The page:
The first George Saunders short story I ever read was “Victory Lap,” the first story in his recent collection Tenth of December. It’s a story about two teenagers who live across the street from one another, a boy and a girl. They are both home alone after school, and a criminal of some sort is in the early stages of breaking into the girl’s house to assault her in some way – rape, kidnapping, etc. The boy sees the criminal at work and understands what is going on, and he has a crush on the girl and longs to rescue her and win her love. However, the boy’s parents maintain a pathologically strict series of household rules, and each night they have sort of a confession ritual wherein the boy has to tell his parents about any choices he made during the day and explain every last minute detail of the reasoning behind his choices. One of the house rules is that the boy is not allowed to put himself in danger in any way. As he watches the criminal at work and thinks about the girl he loves (or “loves”) being harmed, his adrenaline is on red alert and he formulates one plan after another to rescue her, but he also keeps going back to his thoughts of how dull and dreary that night’s confession ritual will be and how much he dreads the lectures and assorted punishments he will receive for putting himself in danger (punishments which would involve the loss of various kinds of ‘points’; this family’s disciplinary system is as quotidian and bureaucratic as the DMV, which in its total absence of emotion feels almost worse than actual child abuse). Then, in a move that not too many writers would make (but which, of course, makes the story absolutely stunning), he takes the safe route, stays inside, and watches his beloved neighbor be kidnapped.
My first reaction was that this was one of the best short stories I had ever read. Saunders offers not a shred of backstory or authorial commentary: we are simply thrust into this real-but-skewed world and given the thoughts and experiences of all three characters (the girl, the boy, and the kidnapper), who don’t understand how off-kilter their world is. I was totally energized by the story and kicked myself for not reading George Saunders earlier. I totally understood what all the fuss was about.
Except for one thing – I read the rest of the book. The rest of the stories were equally weird, though not equally good, but when viewed in the aggregate they were alarming and overwhelming. George Saunders’ characters live lives circumscribed by bullshit. They are desperately afraid of their middle-management bosses. They are exploited by people who love them. They take fictional prescription medications with evocative made-up names. They live in the same horrible small towns that were the settings of their humiliating childhoods. They have jobs that require undignified uniforms. They misspell things. They have addictions and horrible grammar. They almost never pay the rent. Spending a few days in George Saunders’ world is like moving to a mountain town where the oxygen content of the air is less than one is used to. There’s a giddiness to it, an appreciation of beauty and subtlety – and every so often you feel the need to curl up and cry. And/or vomit.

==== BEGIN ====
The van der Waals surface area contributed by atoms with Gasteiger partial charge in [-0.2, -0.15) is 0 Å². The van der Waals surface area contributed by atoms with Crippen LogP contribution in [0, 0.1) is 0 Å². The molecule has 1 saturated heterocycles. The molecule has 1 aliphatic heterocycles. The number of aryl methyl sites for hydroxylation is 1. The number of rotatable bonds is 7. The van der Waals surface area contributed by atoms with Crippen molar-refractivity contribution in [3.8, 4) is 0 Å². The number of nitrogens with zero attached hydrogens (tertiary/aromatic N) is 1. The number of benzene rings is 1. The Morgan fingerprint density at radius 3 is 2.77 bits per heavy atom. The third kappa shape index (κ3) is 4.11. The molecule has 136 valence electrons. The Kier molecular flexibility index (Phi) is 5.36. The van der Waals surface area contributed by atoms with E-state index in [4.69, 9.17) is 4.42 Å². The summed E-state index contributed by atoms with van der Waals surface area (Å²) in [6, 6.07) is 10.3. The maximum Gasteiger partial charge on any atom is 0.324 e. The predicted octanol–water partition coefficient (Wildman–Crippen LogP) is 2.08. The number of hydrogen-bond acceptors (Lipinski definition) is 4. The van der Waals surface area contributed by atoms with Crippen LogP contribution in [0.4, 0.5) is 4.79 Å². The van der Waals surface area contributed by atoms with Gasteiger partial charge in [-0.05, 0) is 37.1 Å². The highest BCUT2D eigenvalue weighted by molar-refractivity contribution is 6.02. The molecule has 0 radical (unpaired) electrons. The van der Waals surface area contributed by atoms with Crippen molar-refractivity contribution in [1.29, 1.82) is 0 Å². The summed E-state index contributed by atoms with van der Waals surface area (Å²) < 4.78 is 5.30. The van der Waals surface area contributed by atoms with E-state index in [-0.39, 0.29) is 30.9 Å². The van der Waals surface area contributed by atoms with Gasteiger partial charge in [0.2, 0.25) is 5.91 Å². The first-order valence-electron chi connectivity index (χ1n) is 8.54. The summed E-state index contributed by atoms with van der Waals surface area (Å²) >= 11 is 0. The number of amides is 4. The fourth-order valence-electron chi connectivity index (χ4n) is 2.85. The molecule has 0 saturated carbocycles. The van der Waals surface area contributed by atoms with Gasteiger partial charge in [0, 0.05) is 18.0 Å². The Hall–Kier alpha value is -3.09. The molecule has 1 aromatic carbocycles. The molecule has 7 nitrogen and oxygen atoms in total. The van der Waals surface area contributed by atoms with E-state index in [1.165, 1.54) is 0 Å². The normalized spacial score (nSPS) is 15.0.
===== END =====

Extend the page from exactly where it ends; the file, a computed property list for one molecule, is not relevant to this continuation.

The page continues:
George Saunders’ stories make me want my mommy.
All of this is a long way of saying that Pastoralia (published in 2000) affected me in the same way as Tenth of December. There is no doubt that this is a masterful collection of stories – but it should come with a warning label: DO NOT READ IF YOU ARE RUNNING LOW ON YOUR ANTIDEPRESSANTS. DO NOT READ IF ANYONE YOU LOVE IS UNEMPLOYED, MENTALLY UNSTABLE, OR IN A CUT-RATE NURSING HOME. DO NOT READ IF YOU HAVE LESS MONEY THAN YOU WISH YOU HAD. DO NOT READ IF YOU ARE MORTAL.
The first story in Pastoralia is more of a novella. Its protagonist and unnamed first-person narrator works at a museum of some sort called Pastoralia (hence the title), where his job is to portray an early human – a “cave man,” if you will. He and his partner, Janet, share a habitat that is supposed to simulate the places where early humans lived – there are trees, rocks, etc. When they are in this habitat, they are not allowed to speak English or use any modern objects that indicate that they are not in fact cave people. If people speak to them, they are supposed to pretend to be afraid and go cower behind a rock. Behind the habitat, each of them has a small private space, where they sleep and spend their break time (being a cave man at Pastoralia is a 24/7 lifestyle, apparently – in this sense it reminds me of my career in boarding schools, but let’s not explore THAT connection any further than we have to), and there is a slot into which the management deposits a freshly-slaughtered goat every day (except when the narrator and/or Janet are being punished and/or manipulated, in which case they get a handful of crackers); the narrator carries the dead goat out into the public “habitat,” where he butchers it for the enjoyment of the tourists and then passes it along to Janet to be cooked. Rigid gender roles are alive and well at Pastoralia.